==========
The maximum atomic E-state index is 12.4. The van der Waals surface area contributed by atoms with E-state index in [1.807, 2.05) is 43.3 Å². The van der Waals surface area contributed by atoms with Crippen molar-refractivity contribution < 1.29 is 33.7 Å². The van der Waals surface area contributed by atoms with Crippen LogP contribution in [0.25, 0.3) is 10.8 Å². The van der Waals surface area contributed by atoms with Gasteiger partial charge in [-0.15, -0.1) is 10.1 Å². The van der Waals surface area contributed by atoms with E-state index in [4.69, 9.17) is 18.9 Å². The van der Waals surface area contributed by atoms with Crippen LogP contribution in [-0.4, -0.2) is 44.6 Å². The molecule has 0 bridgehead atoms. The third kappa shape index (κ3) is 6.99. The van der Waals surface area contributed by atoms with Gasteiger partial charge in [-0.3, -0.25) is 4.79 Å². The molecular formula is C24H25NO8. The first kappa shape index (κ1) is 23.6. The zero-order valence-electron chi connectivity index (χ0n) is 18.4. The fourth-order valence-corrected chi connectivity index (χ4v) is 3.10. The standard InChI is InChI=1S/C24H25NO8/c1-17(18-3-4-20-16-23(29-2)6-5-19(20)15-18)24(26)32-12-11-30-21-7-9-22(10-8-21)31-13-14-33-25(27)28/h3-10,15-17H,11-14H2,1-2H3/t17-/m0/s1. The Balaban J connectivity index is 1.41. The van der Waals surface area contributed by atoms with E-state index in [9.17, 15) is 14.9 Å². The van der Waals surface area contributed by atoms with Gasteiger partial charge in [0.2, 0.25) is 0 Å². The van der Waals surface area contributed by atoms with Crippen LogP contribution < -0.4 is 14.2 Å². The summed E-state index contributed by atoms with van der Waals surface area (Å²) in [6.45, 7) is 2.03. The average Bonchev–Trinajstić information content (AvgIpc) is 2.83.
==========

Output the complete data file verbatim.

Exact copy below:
The maximum atomic E-state index is 12.4. The van der Waals surface area contributed by atoms with E-state index in [1.807, 2.05) is 43.3 Å². The van der Waals surface area contributed by atoms with Crippen molar-refractivity contribution < 1.29 is 33.7 Å². The van der Waals surface area contributed by atoms with Crippen LogP contribution in [0.25, 0.3) is 10.8 Å². The van der Waals surface area contributed by atoms with Gasteiger partial charge in [-0.15, -0.1) is 10.1 Å². The van der Waals surface area contributed by atoms with E-state index in [4.69, 9.17) is 18.9 Å². The van der Waals surface area contributed by atoms with Crippen LogP contribution in [-0.4, -0.2) is 44.6 Å². The molecule has 0 bridgehead atoms. The third kappa shape index (κ3) is 6.99. The van der Waals surface area contributed by atoms with Gasteiger partial charge in [-0.3, -0.25) is 4.79 Å². The molecular formula is C24H25NO8. The first kappa shape index (κ1) is 23.6. The zero-order valence-electron chi connectivity index (χ0n) is 18.4. The fourth-order valence-corrected chi connectivity index (χ4v) is 3.10. The standard InChI is InChI=1S/C24H25NO8/c1-17(18-3-4-20-16-23(29-2)6-5-19(20)15-18)24(26)32-12-11-30-21-7-9-22(10-8-21)31-13-14-33-25(27)28/h3-10,15-17H,11-14H2,1-2H3/t17-/m0/s1. The Balaban J connectivity index is 1.41. The van der Waals surface area contributed by atoms with E-state index in [9.17, 15) is 14.9 Å². The van der Waals surface area contributed by atoms with Gasteiger partial charge in [0.2, 0.25) is 0 Å². The van der Waals surface area contributed by atoms with Crippen LogP contribution < -0.4 is 14.2 Å². The summed E-state index contributed by atoms with van der Waals surface area (Å²) in [6.45, 7) is 2.03. The average Bonchev–Trinajstić information content (AvgIpc) is 2.83.